Who were the Rothschilds?
The Rothschild family were the crème de la crème of European aristocracy and a vastly wealthy banking dynasty, which amassed an astounding collection of art, sculpture, wooden carvings, miniatures, daggers, ceramics and precious crystals to rival any Royal palace. It's a classic 'rags to riches' story that we love and a curiously blended collection of real masterpieces and questionable fakes.
Highlights include an imitation of Louis IX King of France's Holy Thorn Reliquary, which once supposedly housed the Crown of Thorns that Christ wore at the Crucifixion. We also recommend looking out for the Cellini Bell coated in tiny lizards and beetles in silver from Nuremberg in 1600, which was previously owned by historian Horace Walpole, and James I's sumptuous diamond-studded locket that was seen as a symbol of his ancestor Brutus, the Trojan warrior that founded the British nation.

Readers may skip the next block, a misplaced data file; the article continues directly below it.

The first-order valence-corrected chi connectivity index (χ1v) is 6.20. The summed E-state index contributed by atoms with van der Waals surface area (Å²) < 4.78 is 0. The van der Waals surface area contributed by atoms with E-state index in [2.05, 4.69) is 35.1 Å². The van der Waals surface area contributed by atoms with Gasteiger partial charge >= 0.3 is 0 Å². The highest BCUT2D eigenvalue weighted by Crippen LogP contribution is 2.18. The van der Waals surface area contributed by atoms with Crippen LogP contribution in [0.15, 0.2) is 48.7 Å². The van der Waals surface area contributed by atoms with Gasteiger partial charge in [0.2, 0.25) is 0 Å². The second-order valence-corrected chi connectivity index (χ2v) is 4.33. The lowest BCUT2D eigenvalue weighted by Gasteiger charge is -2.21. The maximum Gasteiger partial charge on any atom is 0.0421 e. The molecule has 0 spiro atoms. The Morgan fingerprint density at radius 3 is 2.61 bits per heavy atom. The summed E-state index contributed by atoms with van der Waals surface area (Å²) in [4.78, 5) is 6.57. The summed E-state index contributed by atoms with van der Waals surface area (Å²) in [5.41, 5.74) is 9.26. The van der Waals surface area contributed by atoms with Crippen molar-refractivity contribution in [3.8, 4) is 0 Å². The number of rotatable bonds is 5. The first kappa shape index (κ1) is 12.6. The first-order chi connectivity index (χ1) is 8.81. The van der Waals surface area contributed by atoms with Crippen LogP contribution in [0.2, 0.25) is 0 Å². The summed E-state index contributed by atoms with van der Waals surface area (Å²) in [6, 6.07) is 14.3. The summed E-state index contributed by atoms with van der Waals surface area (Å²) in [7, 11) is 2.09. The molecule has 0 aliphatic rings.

But can you tell the masterpiece from the fake?
|What||Waddesdon Bequest, British Museum|
|Where||British Museum, Great Russell St, London, WC1B 3DG | MAP|
|Nearest tube||Tottenham Court Road (underground)|
11 Jun 15 – 11 Jun 16, 10:00 AM – 5:30 PM
|Website||Click here for more details|